Every year, WHO recognizes individuals or organizations in each of the six Regions for their accomplishments in the area of tobacco control. An award is given to each selected person or organization recognizing their outstanding contribution to tobacco control. There are two types of awards granted every year: the Certificate of appreciation and the DG Special Recognition Award.
The nominee must have made an outstanding contribution to the advancement of the policies and measures contained in the WHO Framework Convention on Tobacco Control and its guidelines, particularly in relation to the theme of World No Tobacco Day. Nominations for reasons based on the regular parliamentary or administrative work of nominees will not be considered.
Each nomination will need to provide the following information:
- Complete name of the nominee
- Title of the nominee, if a person
- Address of the nominee, including email or phone
- Language to be used on the correspondence with the nominee and on the certificate (English or French)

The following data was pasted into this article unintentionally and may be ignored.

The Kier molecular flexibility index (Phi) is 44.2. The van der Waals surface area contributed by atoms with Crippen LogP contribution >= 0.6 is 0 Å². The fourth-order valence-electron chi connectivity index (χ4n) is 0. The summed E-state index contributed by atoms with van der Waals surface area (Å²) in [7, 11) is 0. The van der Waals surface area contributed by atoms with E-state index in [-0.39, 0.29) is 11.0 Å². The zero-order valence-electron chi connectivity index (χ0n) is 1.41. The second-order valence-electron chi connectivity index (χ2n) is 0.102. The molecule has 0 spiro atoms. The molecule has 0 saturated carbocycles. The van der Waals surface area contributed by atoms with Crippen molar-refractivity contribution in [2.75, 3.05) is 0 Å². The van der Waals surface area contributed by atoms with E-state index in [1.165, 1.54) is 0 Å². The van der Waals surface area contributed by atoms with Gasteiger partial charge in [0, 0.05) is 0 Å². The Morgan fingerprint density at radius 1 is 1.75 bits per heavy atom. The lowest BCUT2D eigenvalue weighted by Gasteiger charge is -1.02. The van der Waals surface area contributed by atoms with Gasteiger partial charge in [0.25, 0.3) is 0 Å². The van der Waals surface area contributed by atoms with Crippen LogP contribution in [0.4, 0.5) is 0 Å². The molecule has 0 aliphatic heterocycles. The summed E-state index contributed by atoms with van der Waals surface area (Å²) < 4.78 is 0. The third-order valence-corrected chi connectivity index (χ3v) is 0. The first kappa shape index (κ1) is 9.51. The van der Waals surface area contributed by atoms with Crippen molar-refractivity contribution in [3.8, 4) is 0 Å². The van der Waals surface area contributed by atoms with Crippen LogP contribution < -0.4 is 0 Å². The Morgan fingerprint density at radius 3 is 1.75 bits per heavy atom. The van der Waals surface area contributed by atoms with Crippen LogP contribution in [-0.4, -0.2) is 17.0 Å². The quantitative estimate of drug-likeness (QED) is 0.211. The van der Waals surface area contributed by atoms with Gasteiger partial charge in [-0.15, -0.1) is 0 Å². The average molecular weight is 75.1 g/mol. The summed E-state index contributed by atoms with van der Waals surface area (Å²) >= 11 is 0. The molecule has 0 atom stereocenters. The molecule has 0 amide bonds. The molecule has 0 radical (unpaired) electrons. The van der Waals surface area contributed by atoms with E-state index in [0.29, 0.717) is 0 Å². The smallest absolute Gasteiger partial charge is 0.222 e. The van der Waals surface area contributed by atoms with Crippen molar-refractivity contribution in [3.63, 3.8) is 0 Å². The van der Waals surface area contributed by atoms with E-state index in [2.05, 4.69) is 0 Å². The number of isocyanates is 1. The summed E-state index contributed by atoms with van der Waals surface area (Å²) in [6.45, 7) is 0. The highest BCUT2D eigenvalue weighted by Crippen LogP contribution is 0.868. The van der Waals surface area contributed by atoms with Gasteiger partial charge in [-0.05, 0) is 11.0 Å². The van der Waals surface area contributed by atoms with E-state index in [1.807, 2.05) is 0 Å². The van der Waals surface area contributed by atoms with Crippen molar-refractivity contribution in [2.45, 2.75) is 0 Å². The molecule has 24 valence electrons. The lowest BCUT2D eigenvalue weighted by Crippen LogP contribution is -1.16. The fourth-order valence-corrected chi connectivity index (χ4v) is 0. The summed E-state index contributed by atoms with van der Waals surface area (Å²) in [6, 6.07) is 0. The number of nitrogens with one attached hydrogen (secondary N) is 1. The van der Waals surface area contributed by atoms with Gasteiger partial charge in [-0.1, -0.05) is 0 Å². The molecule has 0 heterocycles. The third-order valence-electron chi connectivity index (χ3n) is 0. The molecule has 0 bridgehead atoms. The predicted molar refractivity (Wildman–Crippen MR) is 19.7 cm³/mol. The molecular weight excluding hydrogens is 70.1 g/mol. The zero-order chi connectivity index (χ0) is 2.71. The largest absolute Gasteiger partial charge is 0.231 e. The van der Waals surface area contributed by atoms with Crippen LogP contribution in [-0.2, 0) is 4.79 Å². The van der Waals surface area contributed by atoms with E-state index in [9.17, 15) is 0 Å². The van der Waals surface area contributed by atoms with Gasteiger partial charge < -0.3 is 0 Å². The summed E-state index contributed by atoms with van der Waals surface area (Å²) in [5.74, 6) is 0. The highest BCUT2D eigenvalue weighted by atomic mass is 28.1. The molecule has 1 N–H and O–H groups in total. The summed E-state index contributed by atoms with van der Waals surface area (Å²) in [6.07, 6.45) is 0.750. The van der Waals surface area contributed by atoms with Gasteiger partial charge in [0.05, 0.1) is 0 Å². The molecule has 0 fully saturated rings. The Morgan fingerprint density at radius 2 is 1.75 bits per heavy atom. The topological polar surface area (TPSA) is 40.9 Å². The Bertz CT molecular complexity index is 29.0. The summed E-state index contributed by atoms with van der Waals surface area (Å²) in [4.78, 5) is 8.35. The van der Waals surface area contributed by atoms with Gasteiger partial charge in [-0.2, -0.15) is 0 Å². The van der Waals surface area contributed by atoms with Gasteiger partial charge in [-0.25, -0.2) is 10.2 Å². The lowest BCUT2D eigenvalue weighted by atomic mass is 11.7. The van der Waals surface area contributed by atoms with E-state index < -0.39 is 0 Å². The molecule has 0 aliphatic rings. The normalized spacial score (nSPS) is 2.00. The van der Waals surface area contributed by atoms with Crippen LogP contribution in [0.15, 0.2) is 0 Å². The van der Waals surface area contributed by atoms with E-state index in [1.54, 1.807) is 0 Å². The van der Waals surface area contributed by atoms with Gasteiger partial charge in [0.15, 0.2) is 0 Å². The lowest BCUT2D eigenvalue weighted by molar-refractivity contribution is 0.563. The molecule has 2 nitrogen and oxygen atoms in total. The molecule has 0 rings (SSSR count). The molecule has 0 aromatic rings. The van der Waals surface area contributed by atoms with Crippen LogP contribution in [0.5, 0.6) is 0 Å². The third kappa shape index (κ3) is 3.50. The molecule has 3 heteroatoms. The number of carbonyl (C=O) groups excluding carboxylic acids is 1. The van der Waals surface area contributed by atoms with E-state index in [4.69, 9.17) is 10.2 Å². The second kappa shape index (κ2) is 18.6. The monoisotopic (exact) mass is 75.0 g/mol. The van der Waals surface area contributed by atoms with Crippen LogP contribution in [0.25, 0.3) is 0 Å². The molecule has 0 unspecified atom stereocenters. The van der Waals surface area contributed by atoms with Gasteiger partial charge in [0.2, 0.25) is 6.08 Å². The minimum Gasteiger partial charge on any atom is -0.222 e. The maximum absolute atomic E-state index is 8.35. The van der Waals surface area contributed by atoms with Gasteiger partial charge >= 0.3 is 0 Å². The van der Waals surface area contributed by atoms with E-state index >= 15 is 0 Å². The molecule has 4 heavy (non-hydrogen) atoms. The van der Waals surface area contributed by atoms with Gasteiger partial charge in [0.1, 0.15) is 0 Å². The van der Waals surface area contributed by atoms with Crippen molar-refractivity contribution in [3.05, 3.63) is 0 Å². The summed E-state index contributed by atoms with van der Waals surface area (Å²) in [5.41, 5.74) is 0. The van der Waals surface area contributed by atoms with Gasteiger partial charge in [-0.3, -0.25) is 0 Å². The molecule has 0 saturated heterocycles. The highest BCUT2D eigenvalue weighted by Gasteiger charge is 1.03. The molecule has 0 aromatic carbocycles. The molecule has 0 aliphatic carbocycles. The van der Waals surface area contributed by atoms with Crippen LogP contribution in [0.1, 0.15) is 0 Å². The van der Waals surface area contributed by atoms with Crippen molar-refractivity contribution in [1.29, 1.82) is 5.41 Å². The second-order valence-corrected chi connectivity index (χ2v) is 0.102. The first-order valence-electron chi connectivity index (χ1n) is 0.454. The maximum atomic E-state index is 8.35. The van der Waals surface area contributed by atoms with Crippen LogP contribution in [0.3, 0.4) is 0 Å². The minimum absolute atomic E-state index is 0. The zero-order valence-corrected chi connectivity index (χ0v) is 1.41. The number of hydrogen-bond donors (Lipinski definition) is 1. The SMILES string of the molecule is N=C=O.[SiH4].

- Complete name of the nominator
- Title of the nominator, if a person
- Address of the nominator, including email or phone
- A detailed description of the reason for the nomination, including the dates of the actions, possible reasons include:
- The nomination can be for a particular action, or for a group of actions, or for the body of a nominee’s work in the area of tobacco control at any local, national, regional or international level.
- The nominee may have set a meritorious (or distinctive) example for others in the tobacco control movement.
- The nominee may have overcome a big obstacle in achieving the objective for which he or she is considered worthy of a World No Tobacco Day award.
- The nominee may have demonstrated outstanding leadership or commitment or been particularly innovative in his or her approach to tobacco control.
- The nominee may have brought particular resources or knowledge or expertise to bear on tobacco control.
- The nominee may have made an outstanding contribution to tobacco control as a crucial measure to rolling back noncommunicable diseases to achieve Sustainable Development Goal 3.
Please find attached the guidelines on the nomination and the form to be completed by the nominator.